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Perhaps the BASIC code was only displaying the number to a few decimal places. In C, printf defaults to 6 decimal places, which isn't enough to show the actual result as any different from the ideal result.

It's also possible that the spreadsheet was doing something more complicated internally than just 28*(1/7). Playing around with an example in C, I can see the error in representing (1/7), but multiplying that by 28 gives exactly 4:
                Decimal                           In-memory
        (1/7) = 0.142857149243354797363281250000  0x3e124925
     28*(1/7) = 4.000000000000000000000000000000  0x40800000

On the other hand, storing 1/490 in a float, then storing the result of multiplying that by 70 (should be the same as 1/7), then storing the result of multiplying that by 28, gives 3.99999976...:
                Decimal                           In-memory
      (1/490) = 0.002040816238150000572204589844  0x3b05bf37
   70*(1/490) = 0.142857134342193603515625000000  0x3e124924
28*70*(1/490) = 3.999999761581420898437500000000  0x407fffff

I'm not suggesting that's exactly what the spreadsheet was doing, but it shows that slight changes to the detail of the calculation (which wouldn't affect the result with unlimited precision) can have an effect on whether the result is equal to or slightly more or less than the expected result.


Virgil Arrington wrote:
Thanks for the explanation. Oddly enough, it makes some sense, even to
my non-techy brain. What I found interesting was that, in the
spreadsheet, I got the "wrong" 3.9999, but I wrote a simple BASIC
program on my beloved Tandy Model 100 and got the "correct" answer of 4.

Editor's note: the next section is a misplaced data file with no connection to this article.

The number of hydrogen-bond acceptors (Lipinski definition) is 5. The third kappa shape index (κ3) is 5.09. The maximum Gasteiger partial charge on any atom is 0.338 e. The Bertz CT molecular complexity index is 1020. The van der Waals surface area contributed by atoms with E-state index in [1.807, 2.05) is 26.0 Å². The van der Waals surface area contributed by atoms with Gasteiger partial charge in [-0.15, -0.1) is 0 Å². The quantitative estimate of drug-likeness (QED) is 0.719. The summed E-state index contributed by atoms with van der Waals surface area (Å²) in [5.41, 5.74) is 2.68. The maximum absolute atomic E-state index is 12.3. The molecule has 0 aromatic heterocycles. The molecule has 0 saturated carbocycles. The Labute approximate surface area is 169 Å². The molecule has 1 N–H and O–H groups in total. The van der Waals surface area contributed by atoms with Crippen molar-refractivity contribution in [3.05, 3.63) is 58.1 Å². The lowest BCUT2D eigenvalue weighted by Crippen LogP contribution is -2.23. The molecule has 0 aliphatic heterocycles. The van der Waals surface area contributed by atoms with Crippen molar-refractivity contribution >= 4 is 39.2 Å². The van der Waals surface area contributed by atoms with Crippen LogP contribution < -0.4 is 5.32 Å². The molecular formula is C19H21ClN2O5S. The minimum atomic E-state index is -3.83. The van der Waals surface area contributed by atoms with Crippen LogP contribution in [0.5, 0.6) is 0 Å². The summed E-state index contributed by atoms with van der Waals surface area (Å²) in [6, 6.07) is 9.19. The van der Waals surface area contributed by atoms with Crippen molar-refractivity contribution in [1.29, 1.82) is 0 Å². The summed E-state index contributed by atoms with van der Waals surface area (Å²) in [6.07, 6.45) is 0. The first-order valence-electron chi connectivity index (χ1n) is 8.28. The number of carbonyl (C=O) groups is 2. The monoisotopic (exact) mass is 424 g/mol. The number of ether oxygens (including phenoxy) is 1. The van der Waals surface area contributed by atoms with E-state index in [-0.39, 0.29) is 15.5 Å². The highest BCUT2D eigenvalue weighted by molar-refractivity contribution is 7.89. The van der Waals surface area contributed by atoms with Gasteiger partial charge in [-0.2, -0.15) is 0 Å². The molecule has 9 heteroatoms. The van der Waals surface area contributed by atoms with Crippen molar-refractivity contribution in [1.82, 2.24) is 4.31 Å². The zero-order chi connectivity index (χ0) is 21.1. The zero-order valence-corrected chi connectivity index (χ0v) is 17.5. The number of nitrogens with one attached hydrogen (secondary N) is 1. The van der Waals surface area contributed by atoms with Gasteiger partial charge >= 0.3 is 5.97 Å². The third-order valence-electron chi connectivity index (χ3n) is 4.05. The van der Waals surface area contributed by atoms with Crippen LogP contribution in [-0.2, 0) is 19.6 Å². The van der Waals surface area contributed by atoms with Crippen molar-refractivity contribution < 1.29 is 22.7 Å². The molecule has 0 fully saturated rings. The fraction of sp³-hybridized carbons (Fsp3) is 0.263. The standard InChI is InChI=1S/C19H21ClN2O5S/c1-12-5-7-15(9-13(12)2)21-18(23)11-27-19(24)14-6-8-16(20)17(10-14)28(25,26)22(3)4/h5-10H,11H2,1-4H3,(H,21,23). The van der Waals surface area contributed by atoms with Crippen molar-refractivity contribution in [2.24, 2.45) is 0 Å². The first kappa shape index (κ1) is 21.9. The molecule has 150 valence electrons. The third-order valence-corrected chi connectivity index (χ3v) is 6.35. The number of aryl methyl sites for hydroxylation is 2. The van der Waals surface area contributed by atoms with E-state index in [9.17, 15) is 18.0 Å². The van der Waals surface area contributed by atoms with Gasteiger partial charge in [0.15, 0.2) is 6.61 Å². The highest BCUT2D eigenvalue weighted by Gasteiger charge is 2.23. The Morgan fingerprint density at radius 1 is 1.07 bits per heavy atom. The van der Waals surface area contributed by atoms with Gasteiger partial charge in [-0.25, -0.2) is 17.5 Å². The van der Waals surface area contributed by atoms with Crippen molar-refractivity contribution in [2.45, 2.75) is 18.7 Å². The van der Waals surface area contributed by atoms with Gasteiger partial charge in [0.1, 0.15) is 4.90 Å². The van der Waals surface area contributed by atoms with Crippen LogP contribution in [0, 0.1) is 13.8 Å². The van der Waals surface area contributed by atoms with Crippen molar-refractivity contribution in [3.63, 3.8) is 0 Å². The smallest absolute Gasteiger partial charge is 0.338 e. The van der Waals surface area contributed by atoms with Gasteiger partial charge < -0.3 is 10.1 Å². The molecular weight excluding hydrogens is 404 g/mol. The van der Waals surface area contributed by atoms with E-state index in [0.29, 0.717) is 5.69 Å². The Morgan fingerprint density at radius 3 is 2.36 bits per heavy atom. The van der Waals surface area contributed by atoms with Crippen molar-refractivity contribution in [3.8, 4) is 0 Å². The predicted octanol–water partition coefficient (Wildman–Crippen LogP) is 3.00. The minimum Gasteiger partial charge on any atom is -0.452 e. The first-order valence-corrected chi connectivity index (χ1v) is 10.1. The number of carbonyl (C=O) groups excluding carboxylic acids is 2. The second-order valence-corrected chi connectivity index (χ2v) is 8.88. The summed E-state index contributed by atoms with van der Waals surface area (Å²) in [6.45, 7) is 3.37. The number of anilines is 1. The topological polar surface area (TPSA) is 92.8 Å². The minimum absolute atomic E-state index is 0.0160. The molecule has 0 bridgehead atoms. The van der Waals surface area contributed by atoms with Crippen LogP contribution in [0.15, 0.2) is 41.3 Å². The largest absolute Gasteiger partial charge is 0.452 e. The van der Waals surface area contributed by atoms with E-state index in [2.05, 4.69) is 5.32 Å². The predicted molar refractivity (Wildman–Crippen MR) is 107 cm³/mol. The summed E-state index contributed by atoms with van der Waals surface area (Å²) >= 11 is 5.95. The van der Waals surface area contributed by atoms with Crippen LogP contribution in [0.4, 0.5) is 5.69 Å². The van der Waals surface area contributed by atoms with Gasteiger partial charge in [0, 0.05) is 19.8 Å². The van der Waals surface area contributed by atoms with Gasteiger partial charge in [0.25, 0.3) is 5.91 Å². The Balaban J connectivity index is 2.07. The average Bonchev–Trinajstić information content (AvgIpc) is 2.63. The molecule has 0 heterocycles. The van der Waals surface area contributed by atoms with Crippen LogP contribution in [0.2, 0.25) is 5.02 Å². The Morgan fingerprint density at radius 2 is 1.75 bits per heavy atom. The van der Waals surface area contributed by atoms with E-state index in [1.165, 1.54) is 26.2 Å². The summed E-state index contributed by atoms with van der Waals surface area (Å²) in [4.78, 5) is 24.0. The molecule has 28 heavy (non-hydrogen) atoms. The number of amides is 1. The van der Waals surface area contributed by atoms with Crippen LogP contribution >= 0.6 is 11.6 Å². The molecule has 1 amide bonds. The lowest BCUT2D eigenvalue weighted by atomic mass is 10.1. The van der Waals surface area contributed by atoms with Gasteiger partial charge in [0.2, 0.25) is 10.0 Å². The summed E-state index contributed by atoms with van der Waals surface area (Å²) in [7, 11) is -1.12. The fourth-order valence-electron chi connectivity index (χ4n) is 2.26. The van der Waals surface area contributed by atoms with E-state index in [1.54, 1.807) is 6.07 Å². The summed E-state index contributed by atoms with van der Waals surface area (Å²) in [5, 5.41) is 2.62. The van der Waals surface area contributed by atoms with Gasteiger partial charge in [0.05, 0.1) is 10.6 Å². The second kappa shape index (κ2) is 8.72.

I was excited to see that my little first generation laptop gave better
results than my state of the art (for the time) PC.


On 02/10/2016 06:01 PM, wrote:
Virgil Arrington wrote:
Ken Springer wrote
I remember years ago when Intel turned out a chip that had an error in
it's math calculations.  It was a rare happening, but when they
finally admitted it publicly, trying to say it wasn't important do to
the rare occurrence, it did not go over well at all! <G>

About 25 years ago, I was the treasurer of my children's preschool. I
created a spreadsheet to calculate paychecks, and I found that the
paycheck was consistently off by .01 (a penny). It drove me nuts. As it
turned out, one part of the calculation required the division of 28 by
7, which every third grader knows is 4. Well, my spreadsheet gave an
answer of 3.9999999999_. By itself, it wasn't a big problem, but later
in the chain of operations, the 3.99999_ produced a result that rounded
*down* to the nearest penny instead of *up*, which it would have done if
the 28/7 had resulted in 4 instead of 3.9999. I complained to a computer
friend of mine who tried to explain that the computer's answer was more
"precise" than my mental math of 28/7=4. I didn't buy it.

I wouldn't say 3.9999999... is more precise, but it sounds like your
problem is related to the precision of floating-point numbers. 1/7,
when represented in binary, is a recurring fraction 0.001001001...
(like how 1/3 is 0.3333... in decimal), so cannot be represented
precisely in binary with a finite number of bits (just as you can add
as many '3's as you like to 0.3333, but it still doesn't exactly
represent 1/3).

I don't think there should be a problem with calculating 28/7 = 4 as a
single floating point operation, but if the calculation was done
(either in the way your formula was expressed or the way the
application processed it) as (1/7)*28, that may well give a slightly
inaccurate result due to rounding of the (1/7). A bit like calculating
1/3 to 0.333, then multiplying that by 12 to get 3.996 instead of 4.
If using a round-down function, and the result was slightly less than
4, it would round down to 3. I guess the solution was to round to the
nearest integer.

I learned a valuable lesson in blindly accepting a computer's
calculation simply because it was made by a computer.

Indeed. They do exactly what they're told by a combination of
hardware, software and user input - but for various reasons that might
not amount to what you thought you were telling it to do.


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